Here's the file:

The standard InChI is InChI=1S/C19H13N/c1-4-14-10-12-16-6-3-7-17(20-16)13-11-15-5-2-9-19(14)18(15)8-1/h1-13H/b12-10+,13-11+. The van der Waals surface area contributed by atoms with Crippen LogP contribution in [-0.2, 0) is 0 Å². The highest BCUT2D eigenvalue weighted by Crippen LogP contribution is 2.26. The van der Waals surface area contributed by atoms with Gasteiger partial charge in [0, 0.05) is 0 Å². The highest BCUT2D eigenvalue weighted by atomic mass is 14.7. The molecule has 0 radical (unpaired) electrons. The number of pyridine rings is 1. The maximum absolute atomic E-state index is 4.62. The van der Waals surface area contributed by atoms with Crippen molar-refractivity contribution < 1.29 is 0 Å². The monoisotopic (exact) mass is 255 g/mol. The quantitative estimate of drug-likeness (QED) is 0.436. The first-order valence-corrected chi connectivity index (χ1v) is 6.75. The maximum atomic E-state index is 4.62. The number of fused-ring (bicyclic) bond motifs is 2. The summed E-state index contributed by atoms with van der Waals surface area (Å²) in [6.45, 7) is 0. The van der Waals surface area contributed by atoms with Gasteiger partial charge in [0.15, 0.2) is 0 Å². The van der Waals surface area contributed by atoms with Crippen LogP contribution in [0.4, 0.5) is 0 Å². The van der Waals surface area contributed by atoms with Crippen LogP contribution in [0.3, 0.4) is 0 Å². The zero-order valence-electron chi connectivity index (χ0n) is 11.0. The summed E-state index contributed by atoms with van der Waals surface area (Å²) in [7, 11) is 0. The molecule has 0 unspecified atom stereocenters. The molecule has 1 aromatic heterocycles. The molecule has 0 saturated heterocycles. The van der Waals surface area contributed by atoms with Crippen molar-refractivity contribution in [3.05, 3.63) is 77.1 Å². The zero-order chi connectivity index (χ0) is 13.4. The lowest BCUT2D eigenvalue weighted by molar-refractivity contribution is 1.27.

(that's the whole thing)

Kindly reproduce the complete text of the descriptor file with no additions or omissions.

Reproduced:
The standard InChI is InChI=1S/C19H13N/c1-4-14-10-12-16-6-3-7-17(20-16)13-11-15-5-2-9-19(14)18(15)8-1/h1-13H/b12-10+,13-11+. The van der Waals surface area contributed by atoms with Crippen LogP contribution in [-0.2, 0) is 0 Å². The highest BCUT2D eigenvalue weighted by Crippen LogP contribution is 2.26. The van der Waals surface area contributed by atoms with Gasteiger partial charge in [0, 0.05) is 0 Å². The highest BCUT2D eigenvalue weighted by atomic mass is 14.7. The molecule has 0 radical (unpaired) electrons. The number of pyridine rings is 1. The maximum absolute atomic E-state index is 4.62. The van der Waals surface area contributed by atoms with Crippen molar-refractivity contribution < 1.29 is 0 Å². The monoisotopic (exact) mass is 255 g/mol. The quantitative estimate of drug-likeness (QED) is 0.436. The first-order valence-corrected chi connectivity index (χ1v) is 6.75. The maximum atomic E-state index is 4.62. The number of fused-ring (bicyclic) bond motifs is 2. The summed E-state index contributed by atoms with van der Waals surface area (Å²) in [6.45, 7) is 0. The van der Waals surface area contributed by atoms with Gasteiger partial charge in [0.15, 0.2) is 0 Å². The van der Waals surface area contributed by atoms with Crippen LogP contribution in [0.4, 0.5) is 0 Å². The van der Waals surface area contributed by atoms with Crippen LogP contribution in [0.3, 0.4) is 0 Å². The zero-order valence-electron chi connectivity index (χ0n) is 11.0. The summed E-state index contributed by atoms with van der Waals surface area (Å²) in [7, 11) is 0. The molecule has 0 unspecified atom stereocenters. The molecule has 1 aromatic heterocycles. The molecule has 0 saturated heterocycles. The van der Waals surface area contributed by atoms with Crippen molar-refractivity contribution in [3.05, 3.63) is 77.1 Å². The zero-order chi connectivity index (χ0) is 13.4. The lowest BCUT2D eigenvalue weighted by molar-refractivity contribution is 1.27.